Banks could be forced to offer customers interest rates above a set minimum on easy access savings accounts, under proposals from the Financial Conduct Authority (FCA).
The regulator voiced concerns that customers who stuck with banks and building societies for many years were earning poor returns on their savings compared to switchers who had opened accounts more recently.
“Providers can take advantage of high levels of customer inaction to pay lower interest rates
to longstanding customers,” said Christopher Woolard, the FCA’s executive director of strategy and competition.
Currently some banks offer savers interest rates of just 0.05% on instant access accounts. In contrast, other current accounts have interest rates of 5%, although the amount of money customers can put into them is capped.
Nine out of ten British adults has a savings account. By switching banks consumers gain an average of 0.82% on their interest rates, according to the FCA, and earn an average of £48 more per year, Citizens Advice claimed. By despite the benefits of opening a new account, a third of savings accounts in the UK were opened more than five years ago, the FCA found and nearly half—46%—were more than two years old.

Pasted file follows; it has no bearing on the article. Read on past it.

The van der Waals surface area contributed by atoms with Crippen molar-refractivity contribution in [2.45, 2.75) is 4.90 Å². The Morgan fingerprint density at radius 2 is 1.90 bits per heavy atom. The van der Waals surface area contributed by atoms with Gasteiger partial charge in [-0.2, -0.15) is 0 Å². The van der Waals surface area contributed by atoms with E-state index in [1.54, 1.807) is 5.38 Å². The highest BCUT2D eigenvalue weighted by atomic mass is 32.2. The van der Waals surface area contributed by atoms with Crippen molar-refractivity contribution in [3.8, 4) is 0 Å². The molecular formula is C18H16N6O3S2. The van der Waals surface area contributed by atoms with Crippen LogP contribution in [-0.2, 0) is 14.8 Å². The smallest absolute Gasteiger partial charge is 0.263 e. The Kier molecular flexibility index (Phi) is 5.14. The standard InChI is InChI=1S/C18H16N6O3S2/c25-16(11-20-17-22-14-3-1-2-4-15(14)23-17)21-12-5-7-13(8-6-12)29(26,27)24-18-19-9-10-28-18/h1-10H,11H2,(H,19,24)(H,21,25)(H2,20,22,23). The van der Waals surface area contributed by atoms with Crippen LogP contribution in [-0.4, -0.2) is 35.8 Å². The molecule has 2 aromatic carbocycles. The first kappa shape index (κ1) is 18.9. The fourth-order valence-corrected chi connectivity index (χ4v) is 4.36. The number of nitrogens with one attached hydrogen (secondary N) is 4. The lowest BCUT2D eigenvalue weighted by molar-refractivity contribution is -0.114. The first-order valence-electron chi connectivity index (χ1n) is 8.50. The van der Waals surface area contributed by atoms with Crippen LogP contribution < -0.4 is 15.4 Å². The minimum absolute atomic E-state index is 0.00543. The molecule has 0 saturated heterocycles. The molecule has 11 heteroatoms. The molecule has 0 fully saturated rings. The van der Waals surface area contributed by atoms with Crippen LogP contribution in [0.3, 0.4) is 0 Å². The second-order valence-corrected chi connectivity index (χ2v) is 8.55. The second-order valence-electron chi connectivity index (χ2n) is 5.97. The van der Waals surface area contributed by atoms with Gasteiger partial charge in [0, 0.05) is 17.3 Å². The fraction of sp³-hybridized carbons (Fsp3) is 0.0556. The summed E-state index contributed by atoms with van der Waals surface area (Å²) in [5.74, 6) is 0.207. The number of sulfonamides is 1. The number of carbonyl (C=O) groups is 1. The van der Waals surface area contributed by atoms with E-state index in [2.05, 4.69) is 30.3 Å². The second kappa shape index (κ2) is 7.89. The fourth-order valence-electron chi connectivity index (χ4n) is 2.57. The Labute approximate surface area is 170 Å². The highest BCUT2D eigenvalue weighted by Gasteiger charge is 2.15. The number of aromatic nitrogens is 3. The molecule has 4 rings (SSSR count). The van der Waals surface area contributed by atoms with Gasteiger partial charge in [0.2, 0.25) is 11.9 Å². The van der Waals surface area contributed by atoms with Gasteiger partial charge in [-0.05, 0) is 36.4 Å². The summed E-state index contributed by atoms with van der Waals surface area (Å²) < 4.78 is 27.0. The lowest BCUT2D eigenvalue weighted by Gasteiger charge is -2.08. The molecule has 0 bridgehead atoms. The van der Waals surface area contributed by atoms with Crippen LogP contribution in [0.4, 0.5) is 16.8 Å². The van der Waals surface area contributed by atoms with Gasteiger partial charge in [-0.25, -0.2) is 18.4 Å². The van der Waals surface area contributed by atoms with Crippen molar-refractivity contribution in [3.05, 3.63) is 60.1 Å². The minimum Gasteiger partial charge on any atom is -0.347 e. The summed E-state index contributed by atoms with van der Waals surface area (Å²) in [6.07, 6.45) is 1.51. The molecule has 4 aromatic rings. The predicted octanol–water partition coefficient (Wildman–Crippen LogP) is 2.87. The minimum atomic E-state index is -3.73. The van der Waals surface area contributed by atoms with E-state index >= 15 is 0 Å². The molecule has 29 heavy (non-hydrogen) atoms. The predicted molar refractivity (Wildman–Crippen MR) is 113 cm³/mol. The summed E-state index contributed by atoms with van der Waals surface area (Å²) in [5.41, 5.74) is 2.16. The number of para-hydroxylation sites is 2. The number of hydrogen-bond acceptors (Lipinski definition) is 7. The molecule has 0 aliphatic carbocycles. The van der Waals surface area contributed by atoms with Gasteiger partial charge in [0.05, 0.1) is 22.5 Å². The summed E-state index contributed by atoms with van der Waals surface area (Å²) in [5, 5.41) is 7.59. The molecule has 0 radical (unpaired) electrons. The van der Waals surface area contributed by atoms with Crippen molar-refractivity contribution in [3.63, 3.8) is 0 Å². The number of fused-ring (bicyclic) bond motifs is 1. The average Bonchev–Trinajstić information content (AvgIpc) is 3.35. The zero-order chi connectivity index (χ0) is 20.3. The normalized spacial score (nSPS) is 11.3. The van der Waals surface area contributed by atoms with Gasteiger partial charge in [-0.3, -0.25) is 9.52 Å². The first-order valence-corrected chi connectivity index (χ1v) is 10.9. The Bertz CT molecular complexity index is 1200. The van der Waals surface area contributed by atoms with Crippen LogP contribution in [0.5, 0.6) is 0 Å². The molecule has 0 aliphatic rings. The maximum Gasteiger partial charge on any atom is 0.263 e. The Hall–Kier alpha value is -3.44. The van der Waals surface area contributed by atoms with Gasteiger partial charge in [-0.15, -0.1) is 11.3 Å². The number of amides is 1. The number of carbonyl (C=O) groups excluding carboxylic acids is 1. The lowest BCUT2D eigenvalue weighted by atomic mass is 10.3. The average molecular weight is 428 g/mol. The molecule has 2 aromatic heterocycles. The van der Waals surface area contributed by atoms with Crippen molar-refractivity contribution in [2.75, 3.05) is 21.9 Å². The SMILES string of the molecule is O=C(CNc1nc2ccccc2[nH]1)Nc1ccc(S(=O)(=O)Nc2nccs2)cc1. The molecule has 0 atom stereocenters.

Previously the FCA has urged consumers to shop around for better rates and open new bank accounts, but to little avail.
A Basic Savings Rate (BSR) applied to savings accounts and easy access cash ISA products could route between £150 million to £480 million per year to these consumers, the FCA has suggested.
“Efforts to encourage customers to switch have had limited impact and we remain concerned about the way firms are treating customers,” Woolard said.
“This is why we are considering the introduction of a basic savings rate for older accounts, which would promote competition and help get customers a better rate of interest.”
Under the FCA’s proposals, each bank would set its own basic savings rate, which would be applied after an account had been open for a set period, such as a year. A minimum would standardise rates across all the bank’s instant access accounts.
The FCA would publish these rates on their website, allowing customers to easily compare them.
An enforced minimum interest rate is expected to increase the average interest earned by savers in the UK.
However, it could prompt banks to water down rates on their their most savings accounts, diminishing the perks earned by switchers.
Woolard said banks should treat customers who don’t shop around fairly “while maintaining competitive rates for those who do.”
Higher interest rates are unlikely to stimulate savings rates across Britain, which have fallen since the 1990s. According to data from the Office of National Statistics, Britons are now saving just 4.1% of their disposable income, down from 14.7% twenty years ago.